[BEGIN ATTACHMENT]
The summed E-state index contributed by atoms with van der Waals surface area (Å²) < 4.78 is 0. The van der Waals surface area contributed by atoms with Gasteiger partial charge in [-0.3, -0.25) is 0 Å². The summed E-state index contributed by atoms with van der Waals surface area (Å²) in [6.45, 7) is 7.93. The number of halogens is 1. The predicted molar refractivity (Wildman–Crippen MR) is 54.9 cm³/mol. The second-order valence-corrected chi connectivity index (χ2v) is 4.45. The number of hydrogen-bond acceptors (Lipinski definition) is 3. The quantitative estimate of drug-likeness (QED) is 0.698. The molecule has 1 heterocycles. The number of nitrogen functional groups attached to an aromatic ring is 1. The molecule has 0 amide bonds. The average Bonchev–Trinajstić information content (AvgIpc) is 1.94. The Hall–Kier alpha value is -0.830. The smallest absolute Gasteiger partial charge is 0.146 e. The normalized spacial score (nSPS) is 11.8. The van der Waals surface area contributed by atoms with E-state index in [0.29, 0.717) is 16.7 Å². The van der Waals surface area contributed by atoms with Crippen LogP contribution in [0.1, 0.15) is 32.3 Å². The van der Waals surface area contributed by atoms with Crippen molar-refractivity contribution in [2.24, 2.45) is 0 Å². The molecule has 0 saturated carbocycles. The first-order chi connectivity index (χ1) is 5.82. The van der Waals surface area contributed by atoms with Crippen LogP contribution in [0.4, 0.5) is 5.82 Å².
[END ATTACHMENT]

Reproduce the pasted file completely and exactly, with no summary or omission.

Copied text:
The summed E-state index contributed by atoms with van der Waals surface area (Å²) < 4.78 is 0. The van der Waals surface area contributed by atoms with Gasteiger partial charge in [-0.3, -0.25) is 0 Å². The summed E-state index contributed by atoms with van der Waals surface area (Å²) in [6.45, 7) is 7.93. The number of halogens is 1. The predicted molar refractivity (Wildman–Crippen MR) is 54.9 cm³/mol. The second-order valence-corrected chi connectivity index (χ2v) is 4.45. The number of hydrogen-bond acceptors (Lipinski definition) is 3. The quantitative estimate of drug-likeness (QED) is 0.698. The molecule has 1 heterocycles. The number of nitrogen functional groups attached to an aromatic ring is 1. The molecule has 0 amide bonds. The average Bonchev–Trinajstić information content (AvgIpc) is 1.94. The Hall–Kier alpha value is -0.830. The smallest absolute Gasteiger partial charge is 0.146 e. The normalized spacial score (nSPS) is 11.8. The van der Waals surface area contributed by atoms with E-state index in [0.29, 0.717) is 16.7 Å². The van der Waals surface area contributed by atoms with Crippen LogP contribution in [0.1, 0.15) is 32.3 Å². The van der Waals surface area contributed by atoms with Crippen molar-refractivity contribution in [2.24, 2.45) is 0 Å². The molecule has 0 saturated carbocycles. The first-order chi connectivity index (χ1) is 5.82. The van der Waals surface area contributed by atoms with Crippen LogP contribution in [0.4, 0.5) is 5.82 Å².